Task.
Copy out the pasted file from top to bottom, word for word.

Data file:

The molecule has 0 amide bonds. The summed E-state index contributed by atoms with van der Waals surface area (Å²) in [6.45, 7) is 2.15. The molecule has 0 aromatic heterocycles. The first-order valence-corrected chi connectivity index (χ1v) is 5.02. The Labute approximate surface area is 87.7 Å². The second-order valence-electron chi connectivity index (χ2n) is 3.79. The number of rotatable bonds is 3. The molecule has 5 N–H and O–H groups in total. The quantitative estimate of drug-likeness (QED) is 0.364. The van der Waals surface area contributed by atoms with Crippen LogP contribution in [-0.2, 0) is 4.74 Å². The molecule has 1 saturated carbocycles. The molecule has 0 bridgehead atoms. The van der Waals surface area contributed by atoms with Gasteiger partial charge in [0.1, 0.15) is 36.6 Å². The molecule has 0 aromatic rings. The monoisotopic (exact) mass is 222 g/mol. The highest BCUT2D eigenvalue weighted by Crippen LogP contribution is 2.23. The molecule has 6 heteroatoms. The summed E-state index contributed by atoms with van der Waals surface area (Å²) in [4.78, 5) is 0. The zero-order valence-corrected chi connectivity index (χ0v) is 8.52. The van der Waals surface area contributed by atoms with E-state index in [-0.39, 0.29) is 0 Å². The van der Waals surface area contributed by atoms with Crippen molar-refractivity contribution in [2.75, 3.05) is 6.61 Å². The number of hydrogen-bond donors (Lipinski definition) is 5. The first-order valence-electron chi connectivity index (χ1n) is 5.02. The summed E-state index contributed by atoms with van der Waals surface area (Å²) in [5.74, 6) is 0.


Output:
The molecule has 0 amide bonds. The summed E-state index contributed by atoms with van der Waals surface area (Å²) in [6.45, 7) is 2.15. The molecule has 0 aromatic heterocycles. The first-order valence-corrected chi connectivity index (χ1v) is 5.02. The Labute approximate surface area is 87.7 Å². The second-order valence-electron chi connectivity index (χ2n) is 3.79. The number of rotatable bonds is 3. The molecule has 5 N–H and O–H groups in total. The quantitative estimate of drug-likeness (QED) is 0.364. The van der Waals surface area contributed by atoms with Crippen LogP contribution in [-0.2, 0) is 4.74 Å². The molecule has 1 saturated carbocycles. The molecule has 0 bridgehead atoms. The van der Waals surface area contributed by atoms with Gasteiger partial charge in [0.1, 0.15) is 36.6 Å². The molecule has 0 aromatic rings. The monoisotopic (exact) mass is 222 g/mol. The highest BCUT2D eigenvalue weighted by Crippen LogP contribution is 2.23. The molecule has 6 heteroatoms. The summed E-state index contributed by atoms with van der Waals surface area (Å²) in [4.78, 5) is 0. The zero-order valence-corrected chi connectivity index (χ0v) is 8.52. The van der Waals surface area contributed by atoms with E-state index in [-0.39, 0.29) is 0 Å². The van der Waals surface area contributed by atoms with Crippen molar-refractivity contribution in [2.75, 3.05) is 6.61 Å². The number of hydrogen-bond donors (Lipinski definition) is 5. The first-order valence-electron chi connectivity index (χ1n) is 5.02. The summed E-state index contributed by atoms with van der Waals surface area (Å²) in [5.74, 6) is 0.